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Risk, Science and Decision Making: How should risk leaders of the future work with Artificial Intelligence (AI)?

Findings from a CRO roundtable from the Institute of Risk Management (IRM)

 

Developments in technology continue to disrupt industries and organisations globally, presenting both opportunities and risks.  Preparing the risk community for this challenge through education, training, research and networking events is one of the key strategic objectives of the IRM.

IRM were therefore delighted to have the opportunity with leadership advisory firm Egon Zehnder to bring together a group of Chief Risk Officers, leading academics and risk thinkers for a round-table discussion on the topic of AI and its potential impact on the risk landscape.

Their discussions are summarised in the report which can be downloaded here (please note it is behind a short form.)

 

Iain Wright, CFIRM, IRM Chair says:

“Risk professionals are going to need to rely on a range of expert advisors when working with AI, going forwards, but will also need to develop skills and expertise themselves.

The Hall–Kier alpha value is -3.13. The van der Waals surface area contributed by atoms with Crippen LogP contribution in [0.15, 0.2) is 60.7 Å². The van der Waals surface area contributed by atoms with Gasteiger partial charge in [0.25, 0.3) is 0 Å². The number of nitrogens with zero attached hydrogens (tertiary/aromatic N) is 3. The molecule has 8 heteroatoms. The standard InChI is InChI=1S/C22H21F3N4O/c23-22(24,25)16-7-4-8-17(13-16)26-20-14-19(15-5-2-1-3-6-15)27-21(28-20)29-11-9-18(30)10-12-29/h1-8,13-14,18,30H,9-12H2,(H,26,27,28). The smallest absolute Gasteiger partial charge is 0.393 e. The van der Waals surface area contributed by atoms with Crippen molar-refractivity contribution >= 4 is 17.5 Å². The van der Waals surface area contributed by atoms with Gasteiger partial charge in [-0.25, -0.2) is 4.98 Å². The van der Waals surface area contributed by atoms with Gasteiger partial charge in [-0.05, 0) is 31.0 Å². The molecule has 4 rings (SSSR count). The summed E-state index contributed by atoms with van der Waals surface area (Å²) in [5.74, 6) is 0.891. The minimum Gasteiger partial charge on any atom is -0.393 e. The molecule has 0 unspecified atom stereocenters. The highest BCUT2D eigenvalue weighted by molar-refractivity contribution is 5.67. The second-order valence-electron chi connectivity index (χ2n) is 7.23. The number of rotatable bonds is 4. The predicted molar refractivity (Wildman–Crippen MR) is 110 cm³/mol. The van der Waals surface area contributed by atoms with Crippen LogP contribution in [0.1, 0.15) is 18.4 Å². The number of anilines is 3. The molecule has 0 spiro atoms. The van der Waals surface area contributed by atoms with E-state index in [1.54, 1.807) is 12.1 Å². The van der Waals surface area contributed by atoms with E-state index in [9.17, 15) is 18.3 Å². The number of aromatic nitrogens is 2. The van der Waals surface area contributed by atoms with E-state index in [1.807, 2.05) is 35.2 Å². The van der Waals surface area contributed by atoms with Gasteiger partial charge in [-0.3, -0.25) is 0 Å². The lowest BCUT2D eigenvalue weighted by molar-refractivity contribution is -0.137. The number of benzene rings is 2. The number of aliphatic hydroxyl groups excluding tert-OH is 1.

Reassuringly, it doesn’t look like the role of a CRO will be replaced by an AI black box but, while risk leaders won’t need to be deep experts in the field; they will need to have multidisciplinary training and experience. We can expect CROs to stay involved in deciding risk criteria involving the development and use of AI processes, in which case they will need access to trusted advisors who can translate the concepts”.

 

Rian Raghavjee, UK Risk Practice Leader, Egon Zehnder added:

“In this world of increasing complexity we are continually inundated with data in our professional and personal lives. And data is driving the AI revolution. This can be overwhelming for many as we search for ways of cutting through the noise for the key insights.

It is also driving an instinctive tendency in all of us to delve further into more esoteric areas of specialisation and deepening our search for domain experts including those in the CRO role.  However, the conundrum we face is balancing this quest for technical expertise against the competencies of leadership such as inspiring innovation and exercising judgement.  We were delighted to host the roundtable event with our friends at the IRM to explore these themes further”.

 

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